With smart engineering, some cards run surprisingly cool, like the Asus TUF RTX 3090 Ti, which recorded a peak temperature of under 70 degrees in our review. The RTX 3090 Ti isn't one of them, and it's been well-documented how hot it can run due to its high TDP rating.
Asus' triple fan TUF cooler might be huge, but why settle for three fans when you can include a 240mm AIO as well? Japanese PC maker Sycom can build you a system with an RTX 3090 Ti that comes with a triple fan air cooler and a 240mm AIO. Yes, that's a graphics card with five fans.
The Sycom GeForce RTX 3090 Ti comes an Asetek 240mm radiator that's cooled by a pair of excellent Noctua NF-A12x25 ULN fans. ULN stands for ultra-low noise which means that the AIO part of the card will hardly be heard, even under a full load. According to Hermitage Akihabara and Tom's Hardware, the AIO is used to cool the GPU and GDDR6X memory while the VRM of the board is cooled by the triple fan air cooler.
Sycom claim that this cooler design reduces temperatures by up to 15 degrees Celsius compared to a standard air-cooled card, saying the card can hold a long-term boost clock of over 1800MHz at a temperature of 65 Celsius. That's a great result for a card that can draw easily over 400W.
Sycom's RTX 3090 Ti isn't the first hybrid card. There are several AIO equipped models but they've tended to be flagship models like EVGA's Kingpin or Asus' Strix LCS. But with TDPs set to rise to unprecedented levels, it's clear that GPU manufacturers are increasingly going to have to resort to ever more powerful cooling designs in order to tame them.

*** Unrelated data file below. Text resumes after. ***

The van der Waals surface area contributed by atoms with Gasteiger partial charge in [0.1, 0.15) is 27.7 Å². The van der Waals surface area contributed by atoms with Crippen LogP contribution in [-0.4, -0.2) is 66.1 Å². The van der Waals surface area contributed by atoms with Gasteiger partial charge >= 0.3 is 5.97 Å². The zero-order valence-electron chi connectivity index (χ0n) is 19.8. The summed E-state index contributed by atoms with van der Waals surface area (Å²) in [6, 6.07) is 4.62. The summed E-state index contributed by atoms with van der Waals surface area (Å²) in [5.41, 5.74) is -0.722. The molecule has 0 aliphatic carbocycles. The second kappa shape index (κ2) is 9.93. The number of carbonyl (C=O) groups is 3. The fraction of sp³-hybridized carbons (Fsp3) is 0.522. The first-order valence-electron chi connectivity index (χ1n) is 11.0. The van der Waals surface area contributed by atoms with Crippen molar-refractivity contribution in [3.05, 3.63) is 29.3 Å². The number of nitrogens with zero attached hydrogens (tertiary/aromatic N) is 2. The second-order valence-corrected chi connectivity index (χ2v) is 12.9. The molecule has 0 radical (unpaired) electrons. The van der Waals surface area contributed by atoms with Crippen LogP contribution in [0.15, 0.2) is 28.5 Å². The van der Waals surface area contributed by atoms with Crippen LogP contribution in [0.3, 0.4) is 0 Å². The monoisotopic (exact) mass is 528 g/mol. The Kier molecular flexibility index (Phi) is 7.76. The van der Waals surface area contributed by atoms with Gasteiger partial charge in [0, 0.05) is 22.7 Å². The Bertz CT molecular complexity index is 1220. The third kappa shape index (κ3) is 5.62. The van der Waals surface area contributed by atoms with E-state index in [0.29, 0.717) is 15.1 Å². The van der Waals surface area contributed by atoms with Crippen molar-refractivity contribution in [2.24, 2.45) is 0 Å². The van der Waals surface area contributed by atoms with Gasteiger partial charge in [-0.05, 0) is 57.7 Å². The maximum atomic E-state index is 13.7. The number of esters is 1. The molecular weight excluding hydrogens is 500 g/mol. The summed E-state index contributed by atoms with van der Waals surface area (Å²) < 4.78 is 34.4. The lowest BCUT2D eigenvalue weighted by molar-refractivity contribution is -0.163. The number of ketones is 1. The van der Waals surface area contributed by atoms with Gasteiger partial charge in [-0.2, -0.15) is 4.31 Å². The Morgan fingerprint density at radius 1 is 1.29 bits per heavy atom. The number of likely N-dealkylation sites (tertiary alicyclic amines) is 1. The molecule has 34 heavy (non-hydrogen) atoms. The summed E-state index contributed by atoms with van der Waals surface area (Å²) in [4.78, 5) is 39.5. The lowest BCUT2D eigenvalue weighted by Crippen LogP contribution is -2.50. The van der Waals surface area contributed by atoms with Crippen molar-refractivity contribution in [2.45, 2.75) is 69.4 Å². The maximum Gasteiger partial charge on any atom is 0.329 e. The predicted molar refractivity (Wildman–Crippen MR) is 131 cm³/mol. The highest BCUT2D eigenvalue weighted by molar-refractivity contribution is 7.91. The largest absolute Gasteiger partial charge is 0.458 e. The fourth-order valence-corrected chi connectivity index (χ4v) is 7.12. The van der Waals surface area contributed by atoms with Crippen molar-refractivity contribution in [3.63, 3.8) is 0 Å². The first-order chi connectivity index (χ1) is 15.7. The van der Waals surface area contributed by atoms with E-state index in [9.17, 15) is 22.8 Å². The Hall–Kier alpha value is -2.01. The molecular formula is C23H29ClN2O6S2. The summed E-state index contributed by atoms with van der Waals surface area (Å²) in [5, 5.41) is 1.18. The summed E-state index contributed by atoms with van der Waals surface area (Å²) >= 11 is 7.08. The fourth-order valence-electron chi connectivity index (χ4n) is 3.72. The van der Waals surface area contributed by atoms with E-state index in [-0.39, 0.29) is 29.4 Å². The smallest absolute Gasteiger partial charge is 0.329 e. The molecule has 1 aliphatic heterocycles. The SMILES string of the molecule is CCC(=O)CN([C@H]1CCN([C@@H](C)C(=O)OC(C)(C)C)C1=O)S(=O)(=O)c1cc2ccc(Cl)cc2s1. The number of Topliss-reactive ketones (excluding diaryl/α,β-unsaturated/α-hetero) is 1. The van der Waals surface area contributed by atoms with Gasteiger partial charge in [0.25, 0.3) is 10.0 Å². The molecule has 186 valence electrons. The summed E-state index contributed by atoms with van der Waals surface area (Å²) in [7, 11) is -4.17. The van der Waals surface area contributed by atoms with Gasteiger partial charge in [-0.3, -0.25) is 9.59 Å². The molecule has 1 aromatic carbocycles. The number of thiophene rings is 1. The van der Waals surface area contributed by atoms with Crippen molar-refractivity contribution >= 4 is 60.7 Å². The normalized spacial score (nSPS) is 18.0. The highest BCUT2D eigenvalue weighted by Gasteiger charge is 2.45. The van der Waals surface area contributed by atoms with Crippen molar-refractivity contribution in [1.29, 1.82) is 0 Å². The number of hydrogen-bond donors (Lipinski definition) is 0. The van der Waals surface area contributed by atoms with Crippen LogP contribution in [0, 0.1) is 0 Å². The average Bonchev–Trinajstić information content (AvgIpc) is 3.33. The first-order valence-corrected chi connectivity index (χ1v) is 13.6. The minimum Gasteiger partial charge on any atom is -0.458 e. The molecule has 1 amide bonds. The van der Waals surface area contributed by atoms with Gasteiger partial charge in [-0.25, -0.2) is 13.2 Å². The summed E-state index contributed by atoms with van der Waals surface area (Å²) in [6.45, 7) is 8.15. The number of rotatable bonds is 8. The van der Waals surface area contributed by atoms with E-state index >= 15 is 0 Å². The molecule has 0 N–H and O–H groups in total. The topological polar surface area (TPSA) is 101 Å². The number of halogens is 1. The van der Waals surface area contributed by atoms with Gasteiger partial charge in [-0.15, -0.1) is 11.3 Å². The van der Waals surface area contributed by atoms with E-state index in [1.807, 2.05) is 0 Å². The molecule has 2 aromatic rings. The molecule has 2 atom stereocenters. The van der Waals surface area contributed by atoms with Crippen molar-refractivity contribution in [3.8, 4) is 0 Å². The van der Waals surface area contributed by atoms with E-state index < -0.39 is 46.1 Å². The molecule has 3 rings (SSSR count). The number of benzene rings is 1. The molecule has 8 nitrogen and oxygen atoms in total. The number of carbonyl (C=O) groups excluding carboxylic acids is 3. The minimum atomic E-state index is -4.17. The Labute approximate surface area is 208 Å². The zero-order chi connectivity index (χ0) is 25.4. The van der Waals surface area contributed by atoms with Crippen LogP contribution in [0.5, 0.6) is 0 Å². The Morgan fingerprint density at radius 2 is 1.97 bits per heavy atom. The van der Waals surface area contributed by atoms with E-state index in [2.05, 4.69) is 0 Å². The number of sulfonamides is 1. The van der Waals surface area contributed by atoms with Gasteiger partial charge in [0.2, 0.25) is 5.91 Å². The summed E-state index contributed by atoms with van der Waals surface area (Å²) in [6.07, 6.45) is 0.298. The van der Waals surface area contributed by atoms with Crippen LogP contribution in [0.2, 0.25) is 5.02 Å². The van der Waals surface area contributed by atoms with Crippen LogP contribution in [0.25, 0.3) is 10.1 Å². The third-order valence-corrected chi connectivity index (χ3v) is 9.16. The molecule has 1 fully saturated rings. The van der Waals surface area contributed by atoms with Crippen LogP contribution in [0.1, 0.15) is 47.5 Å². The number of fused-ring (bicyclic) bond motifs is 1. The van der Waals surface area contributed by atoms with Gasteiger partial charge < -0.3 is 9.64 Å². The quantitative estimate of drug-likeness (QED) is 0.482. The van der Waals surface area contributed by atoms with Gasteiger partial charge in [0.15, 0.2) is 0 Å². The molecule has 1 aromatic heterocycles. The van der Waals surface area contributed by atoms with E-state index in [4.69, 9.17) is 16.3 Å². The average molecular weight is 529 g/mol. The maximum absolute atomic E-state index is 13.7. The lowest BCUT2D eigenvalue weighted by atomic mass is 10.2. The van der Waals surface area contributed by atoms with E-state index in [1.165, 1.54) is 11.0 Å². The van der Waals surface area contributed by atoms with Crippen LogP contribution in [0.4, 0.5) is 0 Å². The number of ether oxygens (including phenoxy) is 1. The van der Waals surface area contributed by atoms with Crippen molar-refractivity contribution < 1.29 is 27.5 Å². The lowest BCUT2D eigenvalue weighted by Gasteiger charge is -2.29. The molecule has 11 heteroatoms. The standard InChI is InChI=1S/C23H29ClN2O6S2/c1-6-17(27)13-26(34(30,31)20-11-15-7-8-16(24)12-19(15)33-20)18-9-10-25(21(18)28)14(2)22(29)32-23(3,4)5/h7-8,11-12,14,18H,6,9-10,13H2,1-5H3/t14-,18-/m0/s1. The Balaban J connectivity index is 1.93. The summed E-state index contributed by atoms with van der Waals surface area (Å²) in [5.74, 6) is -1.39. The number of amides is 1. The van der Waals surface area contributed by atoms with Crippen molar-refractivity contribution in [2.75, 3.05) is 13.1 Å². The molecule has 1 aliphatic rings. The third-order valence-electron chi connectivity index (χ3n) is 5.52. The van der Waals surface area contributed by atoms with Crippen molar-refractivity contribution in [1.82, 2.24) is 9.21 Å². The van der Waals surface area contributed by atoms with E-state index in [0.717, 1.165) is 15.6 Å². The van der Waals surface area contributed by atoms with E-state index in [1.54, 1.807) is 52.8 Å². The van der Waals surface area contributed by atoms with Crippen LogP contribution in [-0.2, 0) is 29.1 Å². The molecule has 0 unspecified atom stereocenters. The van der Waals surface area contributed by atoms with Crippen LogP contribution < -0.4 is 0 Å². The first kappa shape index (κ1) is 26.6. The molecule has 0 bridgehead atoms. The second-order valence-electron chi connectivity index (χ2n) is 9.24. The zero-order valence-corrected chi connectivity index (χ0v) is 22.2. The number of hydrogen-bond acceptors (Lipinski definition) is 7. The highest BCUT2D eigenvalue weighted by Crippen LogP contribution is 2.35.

A single large cooler can do it, but sometimes this can have an unwanted heating effect. A card that outputs so much heat inside a case creates a heating feedback loop. Fans that direct 40 or 50 degree air onto a heatsink isn't going to function optimally. An AIO can send hot air outside of the case instead of recirculating it. It's a logical solution to the ever-increasing heat problem.
I believe we'll see many next generation cards cooled by AIOs. The high-end ones that is. If we assume that 600W or higher TDPs are going to become the new normal for high end graphics cards, look for more unconventional designs. Cards that take up four slots are already here. Will a manufacturer create a massive five slot next gen card? If there's a chance that a 900W graphics card will appear, then even that won't be enough.
Hybrid AIO and air-cooling solutions seem like a safer bet, but that means they'll be more expensive. We've all gotten used to paying through the nose for graphics cards though, right?